Rich

    Rich DBSTalk Club DBSTalk Club

    26,893
    513
    Feb 22, 2007
    Piscataway, NJ
    Well written! I agree.

    Rich
     
  7. Apr 21, 2017 #67 of 132
    trh

    trh This Space for Sale

    5,589
    264
    Nov 2, 2007
    NE FL
    Let me clarify what I said. The only dock reference that was ever used, was dry dock.

    And several of the definitions I saw on dock this week, they used the term 'enclosed area'
    Oxford dictionary: "An enclosed area of water in a port for the loading, unloading, and repair of ships.".
    Merriam-Webster: "a usually artificial basin or enclosure for the reception of ships that is equipped with means for controlling the water height". ​
    London has a bunch of docks that all have gates/locks that they close to control the depth of the water in the dock. Here is an old picture of one of the London docks. near the top right going out into the River Thames, is a gate/lock.
    [​IMG]

    You can use Google Maps to look at some of the current docks in London. There is a public marina near the Tower of London (St. Katharine's Dock). I've been there on several occasions. But I'm not familiar with anything comparable in the US.

    Rich -- a Navy tidbit. The Commanding Officer is responsible for the safety of ship at all times except two situations: When the ship crosses the threshold of a dry dock or enters the Panama Canal. Then the Docking Officer or the Panamanian pilot is responsible.
     
  8. Apr 21, 2017 #68 of 132
    bmetelsky

    bmetelsky Cool Member

    220
    19
    Feb 28, 2009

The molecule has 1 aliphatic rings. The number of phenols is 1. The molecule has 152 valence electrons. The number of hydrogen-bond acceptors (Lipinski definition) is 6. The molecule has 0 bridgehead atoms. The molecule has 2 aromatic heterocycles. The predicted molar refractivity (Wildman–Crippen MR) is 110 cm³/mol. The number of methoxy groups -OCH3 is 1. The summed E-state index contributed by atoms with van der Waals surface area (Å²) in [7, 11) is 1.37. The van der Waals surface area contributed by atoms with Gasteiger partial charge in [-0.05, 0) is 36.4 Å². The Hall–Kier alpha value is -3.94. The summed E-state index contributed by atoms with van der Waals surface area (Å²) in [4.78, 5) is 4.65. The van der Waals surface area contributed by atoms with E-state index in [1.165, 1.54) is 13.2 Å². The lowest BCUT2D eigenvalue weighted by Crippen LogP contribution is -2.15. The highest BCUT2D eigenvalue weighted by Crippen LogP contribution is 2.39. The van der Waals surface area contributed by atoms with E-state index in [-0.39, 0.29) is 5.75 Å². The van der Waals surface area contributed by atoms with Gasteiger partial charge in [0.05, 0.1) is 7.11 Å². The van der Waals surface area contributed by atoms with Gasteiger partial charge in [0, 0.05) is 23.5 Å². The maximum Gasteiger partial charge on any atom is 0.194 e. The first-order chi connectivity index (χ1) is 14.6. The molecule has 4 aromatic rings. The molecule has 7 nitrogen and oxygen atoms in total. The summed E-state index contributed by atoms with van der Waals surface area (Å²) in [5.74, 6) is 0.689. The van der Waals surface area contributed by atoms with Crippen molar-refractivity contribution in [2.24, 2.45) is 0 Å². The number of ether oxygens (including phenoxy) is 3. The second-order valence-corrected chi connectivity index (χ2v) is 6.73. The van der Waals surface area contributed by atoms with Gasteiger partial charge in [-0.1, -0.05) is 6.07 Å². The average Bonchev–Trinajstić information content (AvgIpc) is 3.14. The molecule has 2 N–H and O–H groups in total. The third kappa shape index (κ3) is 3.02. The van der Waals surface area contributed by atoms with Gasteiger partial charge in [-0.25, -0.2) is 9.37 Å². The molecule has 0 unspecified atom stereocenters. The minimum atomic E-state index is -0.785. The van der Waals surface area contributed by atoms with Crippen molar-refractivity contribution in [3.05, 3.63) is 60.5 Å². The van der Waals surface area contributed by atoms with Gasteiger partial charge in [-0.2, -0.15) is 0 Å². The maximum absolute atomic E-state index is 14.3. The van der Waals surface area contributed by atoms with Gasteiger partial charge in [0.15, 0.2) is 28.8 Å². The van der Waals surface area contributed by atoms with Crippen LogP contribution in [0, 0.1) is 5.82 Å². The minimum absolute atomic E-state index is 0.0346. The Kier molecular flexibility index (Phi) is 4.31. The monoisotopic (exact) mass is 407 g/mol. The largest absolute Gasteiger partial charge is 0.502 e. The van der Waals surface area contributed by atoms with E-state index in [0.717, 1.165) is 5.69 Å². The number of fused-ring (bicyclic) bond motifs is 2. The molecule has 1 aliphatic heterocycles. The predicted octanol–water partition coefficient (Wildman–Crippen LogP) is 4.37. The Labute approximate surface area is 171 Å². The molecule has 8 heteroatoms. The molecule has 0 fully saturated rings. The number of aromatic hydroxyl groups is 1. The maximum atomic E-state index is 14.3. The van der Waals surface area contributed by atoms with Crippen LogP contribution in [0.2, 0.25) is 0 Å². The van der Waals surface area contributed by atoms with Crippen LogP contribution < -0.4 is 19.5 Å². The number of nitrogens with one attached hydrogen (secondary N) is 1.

What does any of this have to do with the topic?

    Sent from my SAMSUNG-SM-N920A using Tapatalk
     
  9. Apr 22, 2017 #69 of 132
    Delroy E Walleye

    Delroy E Walleye AllStar

    795
    44
    Jun 9, 2012
    So, I wonder now exactly what I am s'posed to be calling them narrow wooden platforms we been usin' ta tie our rowboats and fishin' rigs to since we was kids goin' up ta the lake?

    (I thot we always called 'em docks, but now I guess I'm ta understand that's just the water them boats wuz always sittin' in!)

    Anywaze, how's this fer back-ta-topic?!:


    ace-h001.jpg
     
  10. Apr 22, 2017 #70 of 132
    Delroy E Walleye

    Delroy E Walleye AllStar

    795
    44
    Jun 9, 2012
    Besidze, don't the title of this forum says we can taak 'bout other stuff, and I quote,

    "The OT
    A friendly place where DBSTalk members can chat about off-topic subjects."
     
  11. Apr 22, 2017 #71 of 132
    trh

    trh This Space for Sale

    5,589
    264
    Nov 2, 2007
    NE FL
    You live in the US? Then go with this definition:
    North American. A structure extending alongshore or out from the shore into a body of water, to which boats may be moored.
     
  12. Apr 22, 2017 #72 of 132
    Herdfan

    Herdfan Well-Known Member

    6,484
    92